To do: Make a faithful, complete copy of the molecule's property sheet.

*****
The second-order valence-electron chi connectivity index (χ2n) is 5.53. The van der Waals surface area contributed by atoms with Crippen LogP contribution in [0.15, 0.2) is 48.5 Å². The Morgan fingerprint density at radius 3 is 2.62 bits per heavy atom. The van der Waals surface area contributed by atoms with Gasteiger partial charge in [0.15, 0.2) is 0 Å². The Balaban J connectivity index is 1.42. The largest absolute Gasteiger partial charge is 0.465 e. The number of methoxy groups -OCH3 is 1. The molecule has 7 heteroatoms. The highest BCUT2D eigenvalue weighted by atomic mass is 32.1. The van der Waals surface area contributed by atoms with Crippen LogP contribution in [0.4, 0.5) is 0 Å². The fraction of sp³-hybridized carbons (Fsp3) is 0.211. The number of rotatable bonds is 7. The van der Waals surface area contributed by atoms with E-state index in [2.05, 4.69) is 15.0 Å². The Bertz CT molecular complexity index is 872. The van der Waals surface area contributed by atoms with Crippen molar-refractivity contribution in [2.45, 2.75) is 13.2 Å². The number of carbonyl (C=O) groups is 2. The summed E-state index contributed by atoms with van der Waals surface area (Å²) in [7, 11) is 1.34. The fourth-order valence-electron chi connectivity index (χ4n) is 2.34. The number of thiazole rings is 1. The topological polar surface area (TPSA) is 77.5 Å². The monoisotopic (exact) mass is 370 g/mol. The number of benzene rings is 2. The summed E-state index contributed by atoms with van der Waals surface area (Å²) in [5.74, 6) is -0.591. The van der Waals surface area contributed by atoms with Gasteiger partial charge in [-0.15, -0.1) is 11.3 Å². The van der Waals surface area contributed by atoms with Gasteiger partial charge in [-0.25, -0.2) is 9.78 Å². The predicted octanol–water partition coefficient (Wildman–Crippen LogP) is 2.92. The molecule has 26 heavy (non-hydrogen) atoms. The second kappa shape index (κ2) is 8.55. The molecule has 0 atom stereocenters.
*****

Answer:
The second-order valence-electron chi connectivity index (χ2n) is 5.53. The van der Waals surface area contributed by atoms with Crippen LogP contribution in [0.15, 0.2) is 48.5 Å². The Morgan fingerprint density at radius 3 is 2.62 bits per heavy atom. The van der Waals surface area contributed by atoms with Gasteiger partial charge in [0.15, 0.2) is 0 Å². The Balaban J connectivity index is 1.42. The largest absolute Gasteiger partial charge is 0.465 e. The number of methoxy groups -OCH3 is 1. The molecule has 7 heteroatoms. The highest BCUT2D eigenvalue weighted by atomic mass is 32.1. The van der Waals surface area contributed by atoms with Crippen LogP contribution in [0.4, 0.5) is 0 Å². The fraction of sp³-hybridized carbons (Fsp3) is 0.211. The number of rotatable bonds is 7. The van der Waals surface area contributed by atoms with E-state index in [2.05, 4.69) is 15.0 Å². The Bertz CT molecular complexity index is 872. The van der Waals surface area contributed by atoms with Crippen molar-refractivity contribution in [2.45, 2.75) is 13.2 Å². The number of carbonyl (C=O) groups is 2. The summed E-state index contributed by atoms with van der Waals surface area (Å²) in [7, 11) is 1.34. The fourth-order valence-electron chi connectivity index (χ4n) is 2.34. The number of thiazole rings is 1. The topological polar surface area (TPSA) is 77.5 Å². The monoisotopic (exact) mass is 370 g/mol. The number of benzene rings is 2. The summed E-state index contributed by atoms with van der Waals surface area (Å²) in [5.74, 6) is -0.591. The van der Waals surface area contributed by atoms with Gasteiger partial charge in [-0.15, -0.1) is 11.3 Å². The van der Waals surface area contributed by atoms with Gasteiger partial charge in [-0.25, -0.2) is 9.78 Å². The predicted octanol–water partition coefficient (Wildman–Crippen LogP) is 2.92. The molecule has 26 heavy (non-hydrogen) atoms. The second kappa shape index (κ2) is 8.55. The molecule has 0 atom stereocenters.